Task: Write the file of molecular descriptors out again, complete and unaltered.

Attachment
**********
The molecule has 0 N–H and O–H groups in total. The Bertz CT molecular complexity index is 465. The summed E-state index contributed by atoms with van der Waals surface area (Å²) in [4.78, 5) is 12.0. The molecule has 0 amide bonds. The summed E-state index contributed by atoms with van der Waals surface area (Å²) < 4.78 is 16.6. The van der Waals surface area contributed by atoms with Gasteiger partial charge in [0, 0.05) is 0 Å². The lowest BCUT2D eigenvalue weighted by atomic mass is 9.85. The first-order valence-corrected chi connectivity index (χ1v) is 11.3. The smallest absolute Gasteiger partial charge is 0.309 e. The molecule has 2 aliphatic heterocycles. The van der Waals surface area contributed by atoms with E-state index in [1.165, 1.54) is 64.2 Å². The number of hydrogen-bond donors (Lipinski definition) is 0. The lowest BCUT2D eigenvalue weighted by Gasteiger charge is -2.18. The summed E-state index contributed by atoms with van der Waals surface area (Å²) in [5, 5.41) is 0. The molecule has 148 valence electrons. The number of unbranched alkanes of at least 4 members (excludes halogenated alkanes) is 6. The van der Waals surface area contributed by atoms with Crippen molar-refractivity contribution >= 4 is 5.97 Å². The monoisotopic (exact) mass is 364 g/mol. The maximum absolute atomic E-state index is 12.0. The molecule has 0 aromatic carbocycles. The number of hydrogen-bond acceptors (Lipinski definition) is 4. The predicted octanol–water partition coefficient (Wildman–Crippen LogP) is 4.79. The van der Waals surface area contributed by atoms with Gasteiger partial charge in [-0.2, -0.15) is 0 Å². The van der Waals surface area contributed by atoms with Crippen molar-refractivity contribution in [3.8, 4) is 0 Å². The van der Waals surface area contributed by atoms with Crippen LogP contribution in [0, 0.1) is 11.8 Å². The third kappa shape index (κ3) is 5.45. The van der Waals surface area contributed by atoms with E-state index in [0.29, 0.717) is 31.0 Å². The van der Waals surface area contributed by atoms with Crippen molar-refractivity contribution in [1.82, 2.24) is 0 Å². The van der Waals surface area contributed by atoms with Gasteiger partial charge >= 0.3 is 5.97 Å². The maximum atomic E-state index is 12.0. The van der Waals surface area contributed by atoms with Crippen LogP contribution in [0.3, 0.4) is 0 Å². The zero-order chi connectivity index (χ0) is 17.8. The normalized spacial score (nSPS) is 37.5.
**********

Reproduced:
The molecule has 0 N–H and O–H groups in total. The Bertz CT molecular complexity index is 465. The summed E-state index contributed by atoms with van der Waals surface area (Å²) in [4.78, 5) is 12.0. The molecule has 0 amide bonds. The summed E-state index contributed by atoms with van der Waals surface area (Å²) < 4.78 is 16.6. The van der Waals surface area contributed by atoms with Gasteiger partial charge in [0, 0.05) is 0 Å². The lowest BCUT2D eigenvalue weighted by atomic mass is 9.85. The first-order valence-corrected chi connectivity index (χ1v) is 11.3. The smallest absolute Gasteiger partial charge is 0.309 e. The molecule has 2 aliphatic heterocycles. The van der Waals surface area contributed by atoms with E-state index in [1.165, 1.54) is 64.2 Å². The number of hydrogen-bond donors (Lipinski definition) is 0. The lowest BCUT2D eigenvalue weighted by Gasteiger charge is -2.18. The summed E-state index contributed by atoms with van der Waals surface area (Å²) in [5, 5.41) is 0. The molecule has 148 valence electrons. The number of unbranched alkanes of at least 4 members (excludes halogenated alkanes) is 6. The van der Waals surface area contributed by atoms with Crippen molar-refractivity contribution >= 4 is 5.97 Å². The monoisotopic (exact) mass is 364 g/mol. The maximum absolute atomic E-state index is 12.0. The molecule has 0 aromatic carbocycles. The number of hydrogen-bond acceptors (Lipinski definition) is 4. The predicted octanol–water partition coefficient (Wildman–Crippen LogP) is 4.79. The van der Waals surface area contributed by atoms with Gasteiger partial charge in [-0.2, -0.15) is 0 Å². The van der Waals surface area contributed by atoms with Crippen molar-refractivity contribution in [3.8, 4) is 0 Å². The van der Waals surface area contributed by atoms with Crippen LogP contribution in [0, 0.1) is 11.8 Å². The third kappa shape index (κ3) is 5.45. The van der Waals surface area contributed by atoms with E-state index in [0.29, 0.717) is 31.0 Å². The van der Waals surface area contributed by atoms with Crippen molar-refractivity contribution in [1.82, 2.24) is 0 Å². The van der Waals surface area contributed by atoms with Gasteiger partial charge >= 0.3 is 5.97 Å². The maximum atomic E-state index is 12.0. The van der Waals surface area contributed by atoms with Crippen LogP contribution in [0.3, 0.4) is 0 Å². The zero-order chi connectivity index (χ0) is 17.8. The normalized spacial score (nSPS) is 37.5.